The work from Paper I must be regarded as a proof of concept. In this work, we present a new algorithm that is capable of efficiently solving large-scale applications. Besides being immediately useful for 1-D applications, the results are also applicable to the development of 3-D radiative transfer (Baron & Hauschildt 2007; Hauschildt & Baron 2006,2008).

In Sect. 2, we summarise the formalism again for completeness. The approach for the new algorithm is described in Sect. 3. In Sect. 4, we present the results for test calculations and scalability tests before we conclude in Sect. 5

2 The formal framework in general

The framework presented in Baron & Hauschildt (2004) was developed for just one possible wavelength discretisation. During the course of this work, it became clear that a fully implicit discretisation (Hauschildt & Baron 2004) is necessary to solve the radiative-transfer problem in all generality. This is because for strong wavelength couplings the interpretation of the entire wavelength discretisation as a source term is not valid for all optical depths. Furthermore, the use of a new formal solution that avoids negative generalised opacities must be used (Knop et al. 2008). Therefore, we discuss here the basic framework in those parts that are different from Baron & Hauschildt (2004).

The equation of radiative transfer in its characteristic form for the specific intensity I along a path s reads:

\begin{displaymath}
\frac{{\rm d} I_l}{{\rm d} s} = \eta_l - \chi_l I_l - 4 a_l I_l - a_l \frac{\partial(\lambda I_l)}{\partial \lambda} ,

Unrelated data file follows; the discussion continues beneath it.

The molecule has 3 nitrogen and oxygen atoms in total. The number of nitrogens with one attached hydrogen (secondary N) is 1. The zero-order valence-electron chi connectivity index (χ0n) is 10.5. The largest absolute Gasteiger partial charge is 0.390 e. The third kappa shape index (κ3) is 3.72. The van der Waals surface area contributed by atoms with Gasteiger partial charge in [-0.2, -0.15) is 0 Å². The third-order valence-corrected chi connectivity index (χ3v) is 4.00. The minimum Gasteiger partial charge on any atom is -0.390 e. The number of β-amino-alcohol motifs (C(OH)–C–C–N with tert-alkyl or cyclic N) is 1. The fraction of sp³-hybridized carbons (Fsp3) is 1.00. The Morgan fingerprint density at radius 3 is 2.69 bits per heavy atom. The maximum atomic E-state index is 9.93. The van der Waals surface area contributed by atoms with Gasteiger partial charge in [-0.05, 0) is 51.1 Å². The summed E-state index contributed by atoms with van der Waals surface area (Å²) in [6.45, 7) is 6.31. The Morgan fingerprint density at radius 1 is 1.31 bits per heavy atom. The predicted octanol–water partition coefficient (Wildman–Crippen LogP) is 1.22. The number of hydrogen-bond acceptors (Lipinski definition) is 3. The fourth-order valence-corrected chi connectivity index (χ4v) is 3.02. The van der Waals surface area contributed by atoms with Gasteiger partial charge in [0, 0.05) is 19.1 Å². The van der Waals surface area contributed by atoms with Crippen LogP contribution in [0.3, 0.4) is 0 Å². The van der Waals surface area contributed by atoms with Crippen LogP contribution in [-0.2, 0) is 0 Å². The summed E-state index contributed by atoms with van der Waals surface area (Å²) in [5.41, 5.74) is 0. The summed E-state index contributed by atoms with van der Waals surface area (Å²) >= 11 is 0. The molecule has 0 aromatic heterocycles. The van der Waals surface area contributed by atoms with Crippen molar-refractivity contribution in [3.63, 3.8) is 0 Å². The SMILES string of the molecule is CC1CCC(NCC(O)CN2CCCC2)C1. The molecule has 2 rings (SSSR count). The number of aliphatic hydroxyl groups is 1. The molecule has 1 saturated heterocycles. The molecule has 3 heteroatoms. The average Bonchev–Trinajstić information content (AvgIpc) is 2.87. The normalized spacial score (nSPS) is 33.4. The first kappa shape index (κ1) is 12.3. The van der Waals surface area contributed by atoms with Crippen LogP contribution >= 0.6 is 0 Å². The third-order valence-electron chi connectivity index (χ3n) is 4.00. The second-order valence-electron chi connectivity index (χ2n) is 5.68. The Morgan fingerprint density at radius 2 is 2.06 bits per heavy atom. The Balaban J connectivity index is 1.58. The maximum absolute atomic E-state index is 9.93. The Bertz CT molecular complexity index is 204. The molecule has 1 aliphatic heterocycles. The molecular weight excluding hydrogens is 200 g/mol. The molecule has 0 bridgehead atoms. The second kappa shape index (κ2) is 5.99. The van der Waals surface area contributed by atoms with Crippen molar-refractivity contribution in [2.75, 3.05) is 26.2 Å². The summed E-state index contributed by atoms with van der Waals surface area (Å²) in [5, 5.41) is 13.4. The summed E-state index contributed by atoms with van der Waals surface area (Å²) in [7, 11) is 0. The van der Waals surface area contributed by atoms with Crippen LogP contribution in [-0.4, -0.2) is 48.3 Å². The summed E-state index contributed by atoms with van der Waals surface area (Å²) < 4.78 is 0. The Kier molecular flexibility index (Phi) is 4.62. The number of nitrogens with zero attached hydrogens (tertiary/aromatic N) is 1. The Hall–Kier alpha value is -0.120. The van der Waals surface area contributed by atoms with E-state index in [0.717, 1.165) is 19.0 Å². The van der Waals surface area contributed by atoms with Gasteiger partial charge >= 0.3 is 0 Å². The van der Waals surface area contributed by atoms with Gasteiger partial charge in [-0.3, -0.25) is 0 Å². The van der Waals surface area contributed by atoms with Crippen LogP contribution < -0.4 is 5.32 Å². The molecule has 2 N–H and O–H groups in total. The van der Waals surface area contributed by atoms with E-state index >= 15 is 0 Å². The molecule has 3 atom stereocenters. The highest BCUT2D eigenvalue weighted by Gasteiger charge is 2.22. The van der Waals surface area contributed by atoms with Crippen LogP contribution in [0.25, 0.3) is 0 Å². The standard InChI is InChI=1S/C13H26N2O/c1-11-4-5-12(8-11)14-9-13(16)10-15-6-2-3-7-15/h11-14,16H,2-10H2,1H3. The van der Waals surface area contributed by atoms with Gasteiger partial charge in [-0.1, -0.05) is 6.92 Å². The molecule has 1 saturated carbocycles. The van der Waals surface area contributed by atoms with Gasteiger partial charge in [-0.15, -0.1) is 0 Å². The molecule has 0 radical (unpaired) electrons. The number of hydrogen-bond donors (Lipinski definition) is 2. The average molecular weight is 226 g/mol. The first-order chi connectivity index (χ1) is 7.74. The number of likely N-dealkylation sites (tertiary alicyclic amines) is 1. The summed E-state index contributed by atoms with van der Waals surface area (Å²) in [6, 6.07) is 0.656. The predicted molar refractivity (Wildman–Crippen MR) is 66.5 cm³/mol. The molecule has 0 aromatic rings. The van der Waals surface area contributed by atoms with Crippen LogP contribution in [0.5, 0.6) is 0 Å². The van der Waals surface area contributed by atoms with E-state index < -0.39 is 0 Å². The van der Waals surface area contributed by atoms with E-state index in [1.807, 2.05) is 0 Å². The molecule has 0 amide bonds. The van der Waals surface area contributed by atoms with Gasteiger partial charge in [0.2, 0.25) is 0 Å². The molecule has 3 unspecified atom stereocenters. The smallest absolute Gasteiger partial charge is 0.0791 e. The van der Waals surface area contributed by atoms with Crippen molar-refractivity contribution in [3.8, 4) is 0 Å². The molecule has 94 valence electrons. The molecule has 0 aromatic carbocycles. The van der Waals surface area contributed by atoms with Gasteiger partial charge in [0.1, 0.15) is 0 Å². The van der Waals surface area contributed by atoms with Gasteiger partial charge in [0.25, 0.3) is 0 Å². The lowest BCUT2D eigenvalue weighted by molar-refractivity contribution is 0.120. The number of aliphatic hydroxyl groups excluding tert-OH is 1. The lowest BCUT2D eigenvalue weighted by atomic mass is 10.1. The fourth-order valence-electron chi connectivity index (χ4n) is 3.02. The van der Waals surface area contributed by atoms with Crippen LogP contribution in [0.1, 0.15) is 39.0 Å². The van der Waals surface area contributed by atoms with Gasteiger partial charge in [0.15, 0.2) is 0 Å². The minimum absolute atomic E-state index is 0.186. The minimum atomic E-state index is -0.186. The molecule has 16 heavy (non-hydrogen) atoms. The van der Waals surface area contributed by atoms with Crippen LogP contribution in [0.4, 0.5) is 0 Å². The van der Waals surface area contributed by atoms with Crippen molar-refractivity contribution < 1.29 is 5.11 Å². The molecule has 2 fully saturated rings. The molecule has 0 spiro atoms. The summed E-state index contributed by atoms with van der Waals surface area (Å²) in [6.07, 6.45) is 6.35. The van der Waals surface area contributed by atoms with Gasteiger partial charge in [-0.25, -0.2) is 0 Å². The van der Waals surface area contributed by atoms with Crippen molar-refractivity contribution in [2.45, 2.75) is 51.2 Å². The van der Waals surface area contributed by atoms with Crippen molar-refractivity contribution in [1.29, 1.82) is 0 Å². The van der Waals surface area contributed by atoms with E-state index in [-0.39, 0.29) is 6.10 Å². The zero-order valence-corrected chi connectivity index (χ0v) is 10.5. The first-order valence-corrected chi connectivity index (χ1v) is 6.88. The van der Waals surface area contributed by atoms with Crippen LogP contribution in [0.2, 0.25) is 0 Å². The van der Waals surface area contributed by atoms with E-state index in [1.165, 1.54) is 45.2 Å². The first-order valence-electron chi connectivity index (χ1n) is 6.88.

\end{displaymath} (1)

where $\eta$ is the emissivity, $\chi$ the opacity, and the subscript lindicates the dependence of the intensity on wavelength. The al term is the coupling term between the wavelengths that depends on both the structure of the atmosphere and the mechanism of the coupling (Mihalas 1980).

The wavelength derivative can be discretised in two ways as described in Hauschildt & Baron (2004). The different discretisations can be mixed via a Crank-Nicholson scheme with a mixing parameter $\xi \in [0,1]$. The wavelength-discretised equation of radiative transfer can then be written as:

                         $\displaystyle \frac{{\rm d} I_l}{{\rm d} s}$ = $\displaystyle \eta_l - \chi_l I_l - a_l \left(4 + \xi \; p_l^\vert \right) I_l$  
  - $\displaystyle \xi \; a_l \left( p_l^- I_{{l-1}} + p_l^+ I_{{l+1}} \right)$  
  - $\displaystyle [1 - \xi] \; a_l \left( p_l^- I_{{l-1}} + p_l^\vert I_l + p_l^+ I_{{l+1}} \right)$ (2)

where the $p_l^\bullet$ coefficients in an ordered wavelength grid $\lambda_{l-1}
< \lambda_l < \lambda_{l+1}$ are defined as:
$\displaystyle \left.
\begin{array}{r c l}
\displaystyle p_l^- & = & \displaysty...
...e \phantom{-} 0
\end{array}\right\} \quad {\rm for{:}}\quad a_{\lambda_l} \ge 0$     (3)
$\displaystyle \left.
\begin{array}{r c l}
\displaystyle p_l^- & = & \displaysty...
... \lambda_{l+1}}
\end{array}\right\} \quad {\rm for{:}}\quad a_{\lambda_l} < 0 .$     (4)

The dependence on the sign of $a_\lambda$ is introduced to define local upwind schemes (see Baron & Hauschildt 2004).
 \begin{figure}
\par\begin{displaymath}
\arraycolsep=1pt
\left( \begin{array}{c}
...
...dots \\
\Delta \hat{I}_{l,k}
\end{array} \right)
\end{displaymath}\end{figure} Figure 1:

Explicit matrix form of the formal solution for a characteristic of length k and l wavelength points. The horizontal lines mark block borders of different wavelengths to clarify the structure.

The matrix has three tridiagonal bands. The one on the main diagonal is called diag $(=\diagdown)$ and the lower and upper accordingly sub(=-)and super(=+). The diagonals of these bands are called A, B, and C.

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After introducing a generalised opacity (see Knop et al. 2008)

\begin{displaymath}
\hat{\chi}_l = \chi_l + \xi \; a_l p_l^\vert ,
\end{displaymath} (5)

as well as defining the source functions:
 
                                      Sl = $\displaystyle \frac{\eta_l}{\chi_l}$ (6)